On 28 October, the Ghent appeals court heard the case of eleven Flemish, French, Dutch and Walloon activists from the Belgian Field Liberation Movement, known as the Wetteren 11, or the Patatistas. Last year, the activists were handed suspended prison sentences of 3 to 6 months for their role in breaking into and partially destroying a field trial of genetically modified, mildew-resistant potatoes in Wetteren, just outside Ghent, in May 2011. The action had been widely advertised by the group in advance, as public, nonviolent civil disobedience; on the day, the police presence was too slight to cope with 400 or so activists, who broke through police lines and the security fencing to destroy a large part of the crop. The reaction of the public authorities was unambiguous: the following day, Kris Peeters, first minister of the Flanders region, declared that the activists would be prosecuted for conspiracy; one of the eleven, who acted as media spokesperson, was sacked from her job as a researcher at Leuven Catholic University; when charges were filed, the activists stood accused not of illegal trespass or criminal damage, as has been the case elsewhere in Europe and previously in Belgium, but of belonging to an organised criminal gang.
As one of the defence lawyers gently ironized in court, this is an unlikely charge to bring against a group of leftist/anarchist activists with horizontal and participatory internal decision making procedures (and even more so for the activist charged with being the ‘gang leader’). More broadly, the charge might easily be felt to fail to distinguish between organizations whose primary purpose is the pursuit of criminal activities and those, like the FLM, where law-breaking is a secondary concern undertaken in an openly declared attempt to change public policy. In June this year, five of the country’s leading legal academics wrote an opinion piece in De Standaard, arguing that such charges should never be brought against political organizations. For the defence, the charges are, simply, an assault on free speech – with Peeters’ comments cited as evidence of direct political interference in the judicial system.
The appeal verdict will be handed down shortly before Christmas. More than the extent of the sentence, it is the charge itself which points to the political stakes. The Flanders region’s economic development strategy relies heavily on the positioning of the region as a biotechnology hub, and particularly encourages partnerships between the public sector and private corporations. The Wetteren field trial, in fact, was such a collaboration: a cooperative venture between BASF, Wageningen University, and four Belgian universities grouped within the Flanders Institute for Biotechnology, and funded by the Flanders regional authority. Equally, it points to the stakes for public research. The FLM’s opposition to the field trial is based on three inter-related arguments: (i) that the authorization and evaluation processes, formally structured in terms of biosafety risk, exclude ethical and social considerations, instead presuming mono-cultural, property-rights solutions to agricultural problems; (ii) that the trial was not in fact structured as an independent assessment of biosafety risk, but as a public relations exercise communicating the benefits of GM potatoes as a ‘sustainable’ resource, whose application would be demonstrated by the trial (particularly irksome for activists was the sign erected on the trial site by the University of Ghent, claiming ‘Hier groeien de aardappelen van de toekomst’ – ‘Here grow the potatoes of the future’ – thus not only assuming the outcome of the trial prior to its conduct, but assuming it as a political and social object rather than a technical one); and (iii) that public universities, rather than seeking to promote independent critical knowledge, are in fact promoting the concerns of a specific techno-industrial agenda.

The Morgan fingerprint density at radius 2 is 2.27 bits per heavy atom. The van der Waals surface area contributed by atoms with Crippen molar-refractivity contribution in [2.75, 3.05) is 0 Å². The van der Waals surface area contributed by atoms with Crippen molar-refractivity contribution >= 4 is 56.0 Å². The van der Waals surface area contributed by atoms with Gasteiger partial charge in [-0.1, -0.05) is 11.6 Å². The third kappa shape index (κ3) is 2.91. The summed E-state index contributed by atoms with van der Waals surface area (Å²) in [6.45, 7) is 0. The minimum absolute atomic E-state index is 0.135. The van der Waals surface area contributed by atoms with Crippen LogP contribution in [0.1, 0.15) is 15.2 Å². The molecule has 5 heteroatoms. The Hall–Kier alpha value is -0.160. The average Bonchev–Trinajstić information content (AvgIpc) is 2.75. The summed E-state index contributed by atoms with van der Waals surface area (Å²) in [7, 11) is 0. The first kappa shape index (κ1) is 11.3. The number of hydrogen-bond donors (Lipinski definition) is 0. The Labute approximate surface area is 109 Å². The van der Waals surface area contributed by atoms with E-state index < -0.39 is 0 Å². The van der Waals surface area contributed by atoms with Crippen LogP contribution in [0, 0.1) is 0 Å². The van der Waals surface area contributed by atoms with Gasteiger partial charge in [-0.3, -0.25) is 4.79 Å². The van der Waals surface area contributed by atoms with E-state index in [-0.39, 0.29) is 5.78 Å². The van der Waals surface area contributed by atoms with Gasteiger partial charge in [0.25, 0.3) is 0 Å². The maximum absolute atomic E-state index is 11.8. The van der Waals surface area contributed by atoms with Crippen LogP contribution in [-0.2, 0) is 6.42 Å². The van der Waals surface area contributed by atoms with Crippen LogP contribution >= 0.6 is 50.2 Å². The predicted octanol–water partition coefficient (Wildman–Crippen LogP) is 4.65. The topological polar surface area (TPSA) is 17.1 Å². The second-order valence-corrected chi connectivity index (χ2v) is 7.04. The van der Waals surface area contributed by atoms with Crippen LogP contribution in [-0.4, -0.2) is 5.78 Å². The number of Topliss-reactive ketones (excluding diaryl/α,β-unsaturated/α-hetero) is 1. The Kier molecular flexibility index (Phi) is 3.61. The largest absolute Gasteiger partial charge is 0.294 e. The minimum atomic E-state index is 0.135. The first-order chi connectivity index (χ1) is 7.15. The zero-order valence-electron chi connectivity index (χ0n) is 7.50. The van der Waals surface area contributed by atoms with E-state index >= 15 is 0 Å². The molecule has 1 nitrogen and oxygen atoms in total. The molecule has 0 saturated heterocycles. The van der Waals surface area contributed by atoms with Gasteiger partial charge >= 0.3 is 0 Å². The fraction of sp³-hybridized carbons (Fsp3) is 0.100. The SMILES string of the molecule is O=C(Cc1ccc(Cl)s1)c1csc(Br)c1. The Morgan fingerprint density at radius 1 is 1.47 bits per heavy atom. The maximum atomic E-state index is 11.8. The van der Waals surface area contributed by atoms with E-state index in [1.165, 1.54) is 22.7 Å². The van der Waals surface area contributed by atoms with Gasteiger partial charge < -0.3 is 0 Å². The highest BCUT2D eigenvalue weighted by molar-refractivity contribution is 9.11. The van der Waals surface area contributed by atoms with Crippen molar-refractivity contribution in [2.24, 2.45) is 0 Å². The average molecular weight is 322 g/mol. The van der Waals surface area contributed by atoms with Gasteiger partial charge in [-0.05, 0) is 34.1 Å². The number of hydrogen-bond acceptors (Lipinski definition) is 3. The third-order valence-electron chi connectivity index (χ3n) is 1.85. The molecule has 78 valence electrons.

Such concerns are an eloquent response to the simplistic ‘anti-science’ agenda often levelled at groups attacking GM crops. Yet in their Wetteren action, the FLM caused permanent, irreversible damage to public research. In the immediate aftermath, they were widely attacked in Flanders as fundamentalists, or even ‘eco-terrorists’; in the Flanders parliament, the Greens formally condemned the action and, in private at least, several Belgian NGOs were fiercely critical, arguing that the action had significantly set back dialogue over GMOs with public authorities. In their defence, the Patatistas raise important questions over the boundaries of free speech, the legitimacy of criminal action, and the openness of the democratic process. For public universities and the researchers who work in them, in Belgium and elsewhere, they also raise important questions over the purposes of our own research, and its role as a democratic counterweight to neoliberal agendas.